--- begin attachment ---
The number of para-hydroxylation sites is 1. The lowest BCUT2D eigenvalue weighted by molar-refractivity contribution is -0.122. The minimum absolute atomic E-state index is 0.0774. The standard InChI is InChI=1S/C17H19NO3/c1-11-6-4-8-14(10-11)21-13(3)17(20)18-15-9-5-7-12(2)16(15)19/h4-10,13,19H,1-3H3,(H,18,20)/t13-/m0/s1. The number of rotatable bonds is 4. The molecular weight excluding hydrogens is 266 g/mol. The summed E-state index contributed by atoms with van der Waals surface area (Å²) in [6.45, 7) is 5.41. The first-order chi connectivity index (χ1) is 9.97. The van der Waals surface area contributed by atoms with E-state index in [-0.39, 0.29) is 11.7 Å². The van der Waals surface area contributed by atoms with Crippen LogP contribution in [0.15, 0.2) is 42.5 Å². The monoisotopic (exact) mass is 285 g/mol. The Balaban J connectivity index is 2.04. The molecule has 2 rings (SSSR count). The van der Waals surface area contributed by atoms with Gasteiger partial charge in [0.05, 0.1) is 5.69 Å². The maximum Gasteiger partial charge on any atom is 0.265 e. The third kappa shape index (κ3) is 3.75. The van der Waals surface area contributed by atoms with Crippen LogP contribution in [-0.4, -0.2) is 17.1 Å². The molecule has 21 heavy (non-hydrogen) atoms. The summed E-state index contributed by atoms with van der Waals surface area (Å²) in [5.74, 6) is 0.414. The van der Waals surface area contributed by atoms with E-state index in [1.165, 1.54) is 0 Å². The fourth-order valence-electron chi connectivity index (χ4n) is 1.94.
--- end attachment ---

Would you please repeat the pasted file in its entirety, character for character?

The number of para-hydroxylation sites is 1. The lowest BCUT2D eigenvalue weighted by molar-refractivity contribution is -0.122. The minimum absolute atomic E-state index is 0.0774. The standard InChI is InChI=1S/C17H19NO3/c1-11-6-4-8-14(10-11)21-13(3)17(20)18-15-9-5-7-12(2)16(15)19/h4-10,13,19H,1-3H3,(H,18,20)/t13-/m0/s1. The number of rotatable bonds is 4. The molecular weight excluding hydrogens is 266 g/mol. The summed E-state index contributed by atoms with van der Waals surface area (Å²) in [6.45, 7) is 5.41. The first-order chi connectivity index (χ1) is 9.97. The van der Waals surface area contributed by atoms with E-state index in [-0.39, 0.29) is 11.7 Å². The van der Waals surface area contributed by atoms with Crippen LogP contribution in [0.15, 0.2) is 42.5 Å². The monoisotopic (exact) mass is 285 g/mol. The Balaban J connectivity index is 2.04. The molecule has 2 rings (SSSR count). The van der Waals surface area contributed by atoms with Gasteiger partial charge in [0.05, 0.1) is 5.69 Å². The maximum Gasteiger partial charge on any atom is 0.265 e. The third kappa shape index (κ3) is 3.75. The van der Waals surface area contributed by atoms with Crippen LogP contribution in [-0.4, -0.2) is 17.1 Å². The molecule has 21 heavy (non-hydrogen) atoms. The summed E-state index contributed by atoms with van der Waals surface area (Å²) in [5.74, 6) is 0.414. The van der Waals surface area contributed by atoms with E-state index in [1.165, 1.54) is 0 Å². The fourth-order valence-electron chi connectivity index (χ4n) is 1.94.